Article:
The Baltimore Museum of Art (BMA) has acquired 48 works of art that include paintings by Meleko Mokgosi and Amy Sherald; photographs by Louise Lawler, Wolfgang Tillmans, and Carrie Mae Weems; sculptures by Melvin Edwards and Senga Nengudi; and textiles by Stephen Towns. Also included in the acquisition are 35 prints, drawings, and photographs from the collection of Mary and Paul Roberts, with works by Richard Diebenkorn, Jasper Johns, Glenn Ligon, Elizabeth Murray, Gabriel Orozco, Martin Puryear, Gerhard Richter, and more. The acquisitions were made possible as a result of the BMA’s decision to deaccession seven works from its contemporary collection through Sotheby’s sales. Proceeds from those sales have gone to the acquisition of works from 1943 or later, with a focus on artists of color and women. [via email announcement]

Nahum Gutman, “Tiberias Landscape” (late 1920s), oil on canvas, 23 by 29 inches (image courtesy Sotheby’s)

Sotheby’s sale of Israeli & International Art brought in a total of $1,869,500 on December 18. The sale’s top lot, Nahum Gutman’s “Tiberias Landscape” (late 1920s), sold for $250,000.

Autograph letter signed “Oscar Wilde,” eight pages on two bifolia of different sizes (the smaller one, 9 7/8 x 7 7/8 inches, the larger one, 10 5/8 x 8 5/8 inches), with ink sketch on the first page (image courtesy Sotheby’s)

Sotheby’s sale of Fine Autograph Letters and Manuscripts from a Distinguished Private Collection: Part II, Music, Americana, English and Continental Literature in New York brought in a total of $527,380 on December 13. The sale’s top lot, an autographed letter signed “Oscar Wilde,” sold for $75,000.

John William Godward, “At the Fountain” (1893), oil on canvas, 55 x 37 inches (image courtesy Sotheby’s)

Sotheby’s sale of Victorian, Pre-Raphaelite, & British Impressionist Art in London brought in a total of £3,210,375 (~$4,068,000) on December 13. The sale’s top lot, John William Godward’s “At the Fountain” (1893), sold for £370,000 (~$469,000).

François Etienne Musin,“HMS Resolute in Search of Sir John Franklin” (1850), oil on canvas, 30 3/4 x 50 1/4 inches (image courtesy Sotheby’s)

Sotheby’s Art of Travel and Exploration sale in London brought in a total of £371,875 (~$471,000) on December 13. The sale’s top lot, François Etienne Musin’s “HMS Resolute in Search of Sir John Franklin” (1850), sold for £100,000 (~$127,000).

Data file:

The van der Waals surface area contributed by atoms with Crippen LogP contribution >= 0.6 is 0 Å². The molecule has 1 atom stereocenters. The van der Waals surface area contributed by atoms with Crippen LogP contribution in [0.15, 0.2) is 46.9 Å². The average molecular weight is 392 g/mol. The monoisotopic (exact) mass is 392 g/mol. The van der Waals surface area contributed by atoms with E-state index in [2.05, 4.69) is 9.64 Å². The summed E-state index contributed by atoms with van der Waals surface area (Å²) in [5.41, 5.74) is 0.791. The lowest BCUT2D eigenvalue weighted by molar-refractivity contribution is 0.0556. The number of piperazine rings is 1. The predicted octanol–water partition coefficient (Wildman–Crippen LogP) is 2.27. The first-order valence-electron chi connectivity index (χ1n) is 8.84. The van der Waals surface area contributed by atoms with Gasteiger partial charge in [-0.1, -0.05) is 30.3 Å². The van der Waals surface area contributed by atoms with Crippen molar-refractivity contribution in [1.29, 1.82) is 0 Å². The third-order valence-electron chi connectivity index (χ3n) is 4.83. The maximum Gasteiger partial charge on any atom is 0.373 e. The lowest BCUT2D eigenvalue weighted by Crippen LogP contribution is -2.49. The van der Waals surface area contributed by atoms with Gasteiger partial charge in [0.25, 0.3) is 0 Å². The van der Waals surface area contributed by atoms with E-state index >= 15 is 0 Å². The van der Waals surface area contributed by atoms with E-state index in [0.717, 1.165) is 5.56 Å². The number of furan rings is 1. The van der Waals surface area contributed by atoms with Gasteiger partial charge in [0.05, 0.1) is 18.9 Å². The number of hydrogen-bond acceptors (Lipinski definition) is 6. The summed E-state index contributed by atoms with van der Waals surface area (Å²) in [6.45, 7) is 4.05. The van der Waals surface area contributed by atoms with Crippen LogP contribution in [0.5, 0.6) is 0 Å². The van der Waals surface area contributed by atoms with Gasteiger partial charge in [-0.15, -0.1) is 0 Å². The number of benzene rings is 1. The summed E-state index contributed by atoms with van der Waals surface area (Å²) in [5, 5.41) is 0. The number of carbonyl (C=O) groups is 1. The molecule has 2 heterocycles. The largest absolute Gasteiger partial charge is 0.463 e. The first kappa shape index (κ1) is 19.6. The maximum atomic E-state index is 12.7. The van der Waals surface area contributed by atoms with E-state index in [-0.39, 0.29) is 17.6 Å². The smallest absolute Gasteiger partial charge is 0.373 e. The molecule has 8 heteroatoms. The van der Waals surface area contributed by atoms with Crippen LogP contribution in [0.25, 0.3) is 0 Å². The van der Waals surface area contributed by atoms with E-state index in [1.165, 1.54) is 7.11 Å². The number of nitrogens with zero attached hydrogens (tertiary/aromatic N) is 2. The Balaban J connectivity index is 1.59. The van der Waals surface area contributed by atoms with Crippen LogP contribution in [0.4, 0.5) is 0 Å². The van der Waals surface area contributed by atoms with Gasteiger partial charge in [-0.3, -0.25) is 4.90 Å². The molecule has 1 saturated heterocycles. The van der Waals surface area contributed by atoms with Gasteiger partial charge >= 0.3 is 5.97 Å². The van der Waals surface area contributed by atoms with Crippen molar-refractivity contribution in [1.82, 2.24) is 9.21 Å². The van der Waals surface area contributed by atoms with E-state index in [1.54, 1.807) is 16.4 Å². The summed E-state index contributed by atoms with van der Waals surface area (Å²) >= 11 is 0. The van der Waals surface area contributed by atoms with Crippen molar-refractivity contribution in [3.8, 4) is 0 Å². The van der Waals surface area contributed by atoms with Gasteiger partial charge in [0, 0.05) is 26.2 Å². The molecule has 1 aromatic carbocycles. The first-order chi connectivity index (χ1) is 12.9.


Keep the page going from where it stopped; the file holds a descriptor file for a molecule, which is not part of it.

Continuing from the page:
Hermenegildo Anglada-Camarasa, “La gata rosa,” 40 7/8 x 74 7/8 inches (image courtesy Christie’s)

Christie’s C’est fou! sale in Paris brought in a total of €9,375,250 (~$10,715,000) on December 12–14. The sale’s top lot, Hermengildo Anglada-Camarasa’s “La gata rosa,” sold for €703,500 (~$804,000).

Chinese School, “The Dutch missionary Robert Junius baptizing the new Christians at Formosa” (1643), oil on canvas, 37 1/2 x 50 1/2 inches (image courtesy Christie’s)

Christie’s sale of Topographical Pictures with Australian Art in London brought in a total of £1,294,125 (~$1,638,000) on December 14. The sale’s top lot, Chinese School’s “The Dutch missionary Robert Junius baptizing the new Christians at Formosa” (1643), sold for £242,750 (~$307,000).

Sir Alfred James Munnings, “The whip, Trevelloe Wood, Cornwall,” 40 x 50 inches (image courtesy Christie’s)

Christie’s An Adventurous Spirit: An Important Private Collection Sold to Benefit a Charitable Foundation sale in London brought in a total of £8,626,188 (~$10,916,000) on December 13. The sale’s top lot, Sir Alfred James Munnings’s “The whip, Trevelloe Wood, Cornwall,” sold for £1,628,750 (~$2,061,000).

Tiffany Studios, a rare and important “Pond Lily” table lamp (c. 1903), leaded glass, patinated bronze, 26 1/2 inches high, 18 inches diameter of shade (image courtesy Christie’s)

Christie’s Design sale in New York brought in a total of $8,493,125 on December 13. The sale’s top lot, Tiffany Studios’ rare and important “Pond Lily” table lamp (circa 1903), sold for $3,372,500.

Émile Gallé, a “Lys” vase, the vessel in the form of a lily, overlaid, fire-polished, polished to reveal a graduation in color, applied flower and bud with wheel-carved detail, marquetry stamens, patinated bronze base with snail detail, 12 3/4 inches high (image courtesy Christie’s)

Christie’s Masterpieces in Glass: The Nakamoto Collection sale in New York brought in a total of $2,728,000. The sale’s top lot, Émile Gallé’s “A ‘Lys’ Vase” (1900–1903), sold for $444,500.

Allan D’Arcangelo, “American Landscape” (1967), acrylic on canvas
56 x 66 inches (image courtesy Christie’s)

Christie’s online sale of Property from the Collection of Harry W. and Mary Margaret Anderson brought in a total of $1,805,625 on December 6–13. The sale’s top lot, Allan D’Arcangelo’s “American Landscape” (1967), sold for $150,000.

An inscribed “Heart Sutra” pewter brush pot, 19th century (image courtesy Christie’s)

Christie’s online sale of The Art of China: London, Winter Edition, brought in a total of £275,000 (~$348,000) on December 5–13. The sale’s top lot, an inscribed “Hear Sutra” pewter brush pot, 19th century, sold for £30,000 (~$38,000).

Deena ElGenaidi

Deena ElGenaidi is a writer and editor living in Brooklyn. She received her MFA in Creative Writing from Rutgers University-Camden in 2016, and her work has appeared in Longreads, Electric Literature,...